The incident – during which time the bank would have expected 89,000 logins, or 1.3 per cent of daily digital traffic – was caused by an "extremely rare compatibility issue between two software systems", he said in a more detailed document (PDF).

This corrupted messages being sent between a cheque imaging technology platform and other financial servicing systems, affecting "critical central messaging infrastructure" that communicates with a range of applications and services.

Due to the "unique nature" of the incident, corrupt messages were sent across all four of the separate copies of mission-critical data that should have offered resilience.

Barclays said it was the result of a change implemented the day before, which it claimed had run successfully in pre-testing. The bank added it was working with vendors to figure out why the issue arose after "rigorous testing".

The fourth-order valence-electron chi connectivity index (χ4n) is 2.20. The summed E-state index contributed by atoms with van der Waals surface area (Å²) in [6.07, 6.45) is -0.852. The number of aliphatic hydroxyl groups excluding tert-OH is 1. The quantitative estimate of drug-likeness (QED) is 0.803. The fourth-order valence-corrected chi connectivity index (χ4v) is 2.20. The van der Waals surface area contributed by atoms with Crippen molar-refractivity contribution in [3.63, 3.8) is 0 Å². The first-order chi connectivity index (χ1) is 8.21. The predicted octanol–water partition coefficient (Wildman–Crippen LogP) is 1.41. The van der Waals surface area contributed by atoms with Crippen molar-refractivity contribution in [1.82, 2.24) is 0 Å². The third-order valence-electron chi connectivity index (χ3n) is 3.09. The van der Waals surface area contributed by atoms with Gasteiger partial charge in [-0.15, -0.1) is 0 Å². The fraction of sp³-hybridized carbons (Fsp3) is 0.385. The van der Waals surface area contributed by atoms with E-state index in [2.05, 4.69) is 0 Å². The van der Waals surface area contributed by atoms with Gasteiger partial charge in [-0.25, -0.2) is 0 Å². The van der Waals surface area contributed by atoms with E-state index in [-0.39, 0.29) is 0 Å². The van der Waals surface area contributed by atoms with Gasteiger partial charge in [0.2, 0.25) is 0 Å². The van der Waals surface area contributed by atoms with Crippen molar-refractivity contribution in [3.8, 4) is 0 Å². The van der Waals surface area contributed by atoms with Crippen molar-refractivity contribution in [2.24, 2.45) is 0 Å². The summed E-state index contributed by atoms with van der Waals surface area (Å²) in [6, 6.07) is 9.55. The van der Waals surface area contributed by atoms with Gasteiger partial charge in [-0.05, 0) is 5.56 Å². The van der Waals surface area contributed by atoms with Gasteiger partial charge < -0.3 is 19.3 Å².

Cashplus: It was FIS wot did it

CEO Rich Wagner was today upfront in admitting that the outage affected 14,375 customers and that it has already paid out more than £64,000 in compensation.

He noted that during the three-day incident, 95 per cent of transactions were processed normally – but said this was "not trying to justify the poor service".

The borkage – which saw intermittent problems get worse over several days – was blamed on third-party payment processor FIS changing a database configuration during planned maintenance on one of its UK data centres.

FIS reportedly deployed without issue in test and initially production environments, but increased load caused performance problems.

NatWest and RBS: Network firewall fail